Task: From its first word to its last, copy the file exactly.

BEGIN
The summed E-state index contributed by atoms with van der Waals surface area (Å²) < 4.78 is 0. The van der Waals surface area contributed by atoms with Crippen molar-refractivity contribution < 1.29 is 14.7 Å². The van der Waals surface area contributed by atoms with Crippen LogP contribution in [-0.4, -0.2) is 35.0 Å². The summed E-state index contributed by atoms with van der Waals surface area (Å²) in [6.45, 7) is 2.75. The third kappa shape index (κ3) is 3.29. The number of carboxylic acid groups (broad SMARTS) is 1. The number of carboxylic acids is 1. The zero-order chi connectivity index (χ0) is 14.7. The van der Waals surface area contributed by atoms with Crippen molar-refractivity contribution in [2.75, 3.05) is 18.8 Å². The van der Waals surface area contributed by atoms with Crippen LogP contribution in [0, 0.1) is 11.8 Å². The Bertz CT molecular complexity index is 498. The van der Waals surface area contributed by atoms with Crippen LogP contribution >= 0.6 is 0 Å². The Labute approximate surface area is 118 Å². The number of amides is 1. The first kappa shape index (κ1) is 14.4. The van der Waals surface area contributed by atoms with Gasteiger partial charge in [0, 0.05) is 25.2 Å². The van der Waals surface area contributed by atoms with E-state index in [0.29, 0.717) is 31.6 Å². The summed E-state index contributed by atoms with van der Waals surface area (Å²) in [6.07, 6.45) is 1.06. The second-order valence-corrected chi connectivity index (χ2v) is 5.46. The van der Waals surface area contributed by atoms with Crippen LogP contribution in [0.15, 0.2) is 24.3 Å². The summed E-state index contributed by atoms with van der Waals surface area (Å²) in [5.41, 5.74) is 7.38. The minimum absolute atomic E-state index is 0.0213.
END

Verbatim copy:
The summed E-state index contributed by atoms with van der Waals surface area (Å²) < 4.78 is 0. The van der Waals surface area contributed by atoms with Crippen molar-refractivity contribution < 1.29 is 14.7 Å². The van der Waals surface area contributed by atoms with Crippen LogP contribution in [-0.4, -0.2) is 35.0 Å². The summed E-state index contributed by atoms with van der Waals surface area (Å²) in [6.45, 7) is 2.75. The third kappa shape index (κ3) is 3.29. The number of carboxylic acid groups (broad SMARTS) is 1. The number of carboxylic acids is 1. The zero-order chi connectivity index (χ0) is 14.7. The van der Waals surface area contributed by atoms with Crippen molar-refractivity contribution in [2.75, 3.05) is 18.8 Å². The van der Waals surface area contributed by atoms with Crippen LogP contribution in [0, 0.1) is 11.8 Å². The Bertz CT molecular complexity index is 498. The van der Waals surface area contributed by atoms with Crippen LogP contribution >= 0.6 is 0 Å². The Labute approximate surface area is 118 Å². The number of amides is 1. The first kappa shape index (κ1) is 14.4. The van der Waals surface area contributed by atoms with Gasteiger partial charge in [0, 0.05) is 25.2 Å². The van der Waals surface area contributed by atoms with E-state index in [0.29, 0.717) is 31.6 Å². The summed E-state index contributed by atoms with van der Waals surface area (Å²) in [6.07, 6.45) is 1.06. The second-order valence-corrected chi connectivity index (χ2v) is 5.46. The van der Waals surface area contributed by atoms with Crippen LogP contribution in [0.15, 0.2) is 24.3 Å². The summed E-state index contributed by atoms with van der Waals surface area (Å²) in [5.41, 5.74) is 7.38. The minimum absolute atomic E-state index is 0.0213.